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Tuesday, 15 June 2010
Movie Update

In anticipation of our test-screening this weekend, there is a very special blog post over at The Angel of Marye’s Heights featuring an interview with our youngest star and his biggest fan. There is also an article running in The Pittsburgh Post-Gazette featuring yours-truly. Check back for information on the movie screening in Lexington and premiere in Fredericksburg, as well as our upcoming appearance on national television. I will also post the slides and transcripts from my last Civil War talk on Jackson's 1862 Valley Campaign upon my return.

ADDED 6/19/10:
Report from the road following the test-screening in Lexington:


Posted by ny5/pinstripepress at 8:41 AM EDT
Updated: Sunday, 20 June 2010 10:23 PM EDT
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Tuesday, 8 June 2010
A real bad guy

Jason Issacs as Colonel William Tavington of the Green Dragoons.

Beginning today’s post with a confession…I must admit that my list of guilty pleasures includes the sappy and dramatic Mel Gibson film “The Patriot.” Released in 2000, this movie tells the story of a family’s experiences surviving and fighting in the American Revolution in South Carolina. Despite being a period-film it did very well at the box-office and was nominated for three Academy Awards including Best Sound, Best Cinematography, and Best Original Music Score. The main character in the story is a noble man named Benjamin Martin who was loosely based on Francis Marion “The Swamp Fox.” The plot is fairly simple: A renowned veteran of the French and Indian War and widowed father of seven children, vows to avoid fighting the British until his son is killed and his home is burned to the ground. He then proceeds to make life miserable for Lord Cornwallis and his troops.

Despite the obvious Hollywood flair, the history in the film is fairly accurate. Gibson is joined on screen by the late, great Heath Ledger, but the most notable performance comes in that of the villain, Colonel William Tavington, commander of the elite Green Dragoons, as portrayed by the noted British actor Jason Issacs. This guy is pure evil and Issacs is so convincing, you literally hate him by the end of the first scene in which he appears. His character is a sadistic and unrepentant military officer with no conscience or battlefield ethics. In one scene he shoots Benjamin Martin’s young son in cold blood, in another he orders an entire town’s residents to be locked in their own church and burned alive. His line, “The ends justify the means.” It is a memorable performance to say the least.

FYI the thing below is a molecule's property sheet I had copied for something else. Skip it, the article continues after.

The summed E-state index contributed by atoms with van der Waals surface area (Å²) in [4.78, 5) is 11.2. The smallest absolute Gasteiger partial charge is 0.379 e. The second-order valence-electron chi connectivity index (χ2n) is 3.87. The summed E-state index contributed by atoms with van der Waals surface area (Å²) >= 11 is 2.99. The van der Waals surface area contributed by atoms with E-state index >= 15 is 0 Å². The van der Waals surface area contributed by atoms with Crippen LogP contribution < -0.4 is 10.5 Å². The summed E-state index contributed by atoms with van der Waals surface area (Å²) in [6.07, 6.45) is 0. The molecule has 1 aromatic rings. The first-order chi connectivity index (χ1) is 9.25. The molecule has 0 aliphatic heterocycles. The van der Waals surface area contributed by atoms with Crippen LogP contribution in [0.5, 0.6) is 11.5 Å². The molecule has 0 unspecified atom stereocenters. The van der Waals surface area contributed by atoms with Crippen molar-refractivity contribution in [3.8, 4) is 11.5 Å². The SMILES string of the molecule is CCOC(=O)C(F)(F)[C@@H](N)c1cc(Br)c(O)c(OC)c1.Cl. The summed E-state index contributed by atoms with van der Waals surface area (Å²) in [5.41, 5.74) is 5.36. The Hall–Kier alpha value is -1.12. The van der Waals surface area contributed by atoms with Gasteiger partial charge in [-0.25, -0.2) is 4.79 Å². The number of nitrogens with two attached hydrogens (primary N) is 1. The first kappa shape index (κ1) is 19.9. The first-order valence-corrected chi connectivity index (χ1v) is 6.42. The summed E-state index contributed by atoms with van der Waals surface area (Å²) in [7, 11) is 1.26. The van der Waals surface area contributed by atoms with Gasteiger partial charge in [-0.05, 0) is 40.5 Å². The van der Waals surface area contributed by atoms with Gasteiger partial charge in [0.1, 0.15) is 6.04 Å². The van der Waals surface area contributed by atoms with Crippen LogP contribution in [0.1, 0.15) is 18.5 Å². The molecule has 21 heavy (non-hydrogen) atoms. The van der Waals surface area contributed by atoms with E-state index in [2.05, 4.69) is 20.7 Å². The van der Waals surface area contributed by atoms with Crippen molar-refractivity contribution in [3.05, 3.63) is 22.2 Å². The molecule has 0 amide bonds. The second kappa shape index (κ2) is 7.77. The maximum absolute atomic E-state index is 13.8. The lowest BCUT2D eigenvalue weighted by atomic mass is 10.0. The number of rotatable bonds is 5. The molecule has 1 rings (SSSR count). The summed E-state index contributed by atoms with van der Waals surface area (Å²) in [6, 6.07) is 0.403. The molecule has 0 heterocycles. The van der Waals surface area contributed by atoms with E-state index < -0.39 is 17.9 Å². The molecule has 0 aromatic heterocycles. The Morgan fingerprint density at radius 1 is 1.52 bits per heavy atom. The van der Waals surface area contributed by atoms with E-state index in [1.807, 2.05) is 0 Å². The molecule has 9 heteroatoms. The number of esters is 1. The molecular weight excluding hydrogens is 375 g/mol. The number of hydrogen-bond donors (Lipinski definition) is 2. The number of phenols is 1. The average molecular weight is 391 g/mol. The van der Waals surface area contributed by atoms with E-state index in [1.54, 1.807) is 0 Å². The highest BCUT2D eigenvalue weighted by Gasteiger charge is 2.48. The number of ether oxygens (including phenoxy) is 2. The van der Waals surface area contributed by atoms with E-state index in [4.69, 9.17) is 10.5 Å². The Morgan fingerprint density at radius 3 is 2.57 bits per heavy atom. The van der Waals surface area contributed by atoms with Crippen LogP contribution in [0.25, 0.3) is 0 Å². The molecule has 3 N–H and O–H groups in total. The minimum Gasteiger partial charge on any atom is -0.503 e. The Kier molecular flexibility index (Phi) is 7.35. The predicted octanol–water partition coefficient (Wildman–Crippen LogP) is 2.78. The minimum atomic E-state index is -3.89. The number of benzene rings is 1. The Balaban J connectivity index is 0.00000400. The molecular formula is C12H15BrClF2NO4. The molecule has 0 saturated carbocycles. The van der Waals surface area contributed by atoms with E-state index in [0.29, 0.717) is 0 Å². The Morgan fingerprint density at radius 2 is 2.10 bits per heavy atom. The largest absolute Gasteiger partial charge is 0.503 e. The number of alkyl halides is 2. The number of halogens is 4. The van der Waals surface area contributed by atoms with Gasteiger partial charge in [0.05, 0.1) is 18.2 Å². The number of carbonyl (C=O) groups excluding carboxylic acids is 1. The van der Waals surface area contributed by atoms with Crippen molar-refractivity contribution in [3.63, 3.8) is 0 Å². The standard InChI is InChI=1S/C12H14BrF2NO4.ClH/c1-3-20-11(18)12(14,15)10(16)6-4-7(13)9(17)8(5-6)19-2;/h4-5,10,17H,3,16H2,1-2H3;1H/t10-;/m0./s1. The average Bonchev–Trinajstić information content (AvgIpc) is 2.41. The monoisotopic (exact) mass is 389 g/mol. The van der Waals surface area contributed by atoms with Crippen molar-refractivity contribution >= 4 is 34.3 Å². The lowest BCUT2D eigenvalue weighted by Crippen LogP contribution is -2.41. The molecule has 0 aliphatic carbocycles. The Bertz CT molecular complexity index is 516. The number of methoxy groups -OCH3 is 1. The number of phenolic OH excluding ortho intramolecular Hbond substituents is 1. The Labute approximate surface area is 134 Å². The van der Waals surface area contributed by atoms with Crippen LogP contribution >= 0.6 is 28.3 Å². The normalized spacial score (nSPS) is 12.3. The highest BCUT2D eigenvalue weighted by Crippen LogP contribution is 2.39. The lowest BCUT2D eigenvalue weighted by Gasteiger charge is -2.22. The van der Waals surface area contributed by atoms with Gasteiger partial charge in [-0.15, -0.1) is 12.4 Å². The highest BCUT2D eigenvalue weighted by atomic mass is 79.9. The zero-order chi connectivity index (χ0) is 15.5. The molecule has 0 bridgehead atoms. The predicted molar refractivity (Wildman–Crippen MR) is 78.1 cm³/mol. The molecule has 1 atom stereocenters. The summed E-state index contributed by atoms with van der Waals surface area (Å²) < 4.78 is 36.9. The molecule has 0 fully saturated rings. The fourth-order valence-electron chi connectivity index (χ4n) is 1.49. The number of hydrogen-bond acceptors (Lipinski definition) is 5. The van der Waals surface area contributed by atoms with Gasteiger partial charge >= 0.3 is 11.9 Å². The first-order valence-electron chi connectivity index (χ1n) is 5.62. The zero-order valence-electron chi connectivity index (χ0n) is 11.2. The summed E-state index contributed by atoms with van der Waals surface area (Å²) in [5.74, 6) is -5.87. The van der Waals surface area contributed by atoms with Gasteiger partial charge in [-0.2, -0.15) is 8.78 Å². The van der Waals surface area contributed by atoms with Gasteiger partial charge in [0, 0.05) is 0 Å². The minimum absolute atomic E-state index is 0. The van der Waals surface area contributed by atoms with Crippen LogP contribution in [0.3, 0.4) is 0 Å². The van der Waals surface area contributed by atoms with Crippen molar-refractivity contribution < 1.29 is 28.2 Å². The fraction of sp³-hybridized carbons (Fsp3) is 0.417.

Sir Joshua Reynolds’ 1782 portrait of General Banastre Tarleton.

What most folks may not know is that Colonel William Tavington was based closely on a very real and equally feared trooper named General Sir Banastre Tarleton.

According to the Wikipedia entry on Tarleton: In a publication “THE GREEN DRAGOON: The Lives of Banastre Tarleton and Mary Robinson” by Robert D. Bass he was given the nickname “Bloody Ban” and The Butcher, which has carried over into popular culture as being his nickname of the day. According to his bio, He was hailed by the Loyalists and British as an outstanding leader of light cavalry, and was praised for his tactical prowess and resolve, even against superior numbers. His green uniform was the standard of the British Legion, a provincial unit organized in New York in 1778. Tarleton was later elected as a Member of Parliament for Liverpool and became a prominent Whig politician. Tarleton’s cavalrymen were frequently called “Tarleton’s Raiders.”

Tarleton’s legacy as a ruthless commander followed his actions at the Battle of Waxhaw. They are still debated today. In May of 1780, Tarleton’s forces consisting of 150 mounted light infantry troops overwhelmed a detachment of 350+ Continental infantryman led by Abraham Buford. It is argued that despite their surrendering, Buford’s men were attacked and cut to pieces by Tarleton’s men. Estimates state that 113 Americans were killed, 150 were severely wounded and 203 were captured and abused. The British referred to this battle as the Battle of Waxhaw Creek, while the Continentals called it The Waxhaw Massacre.”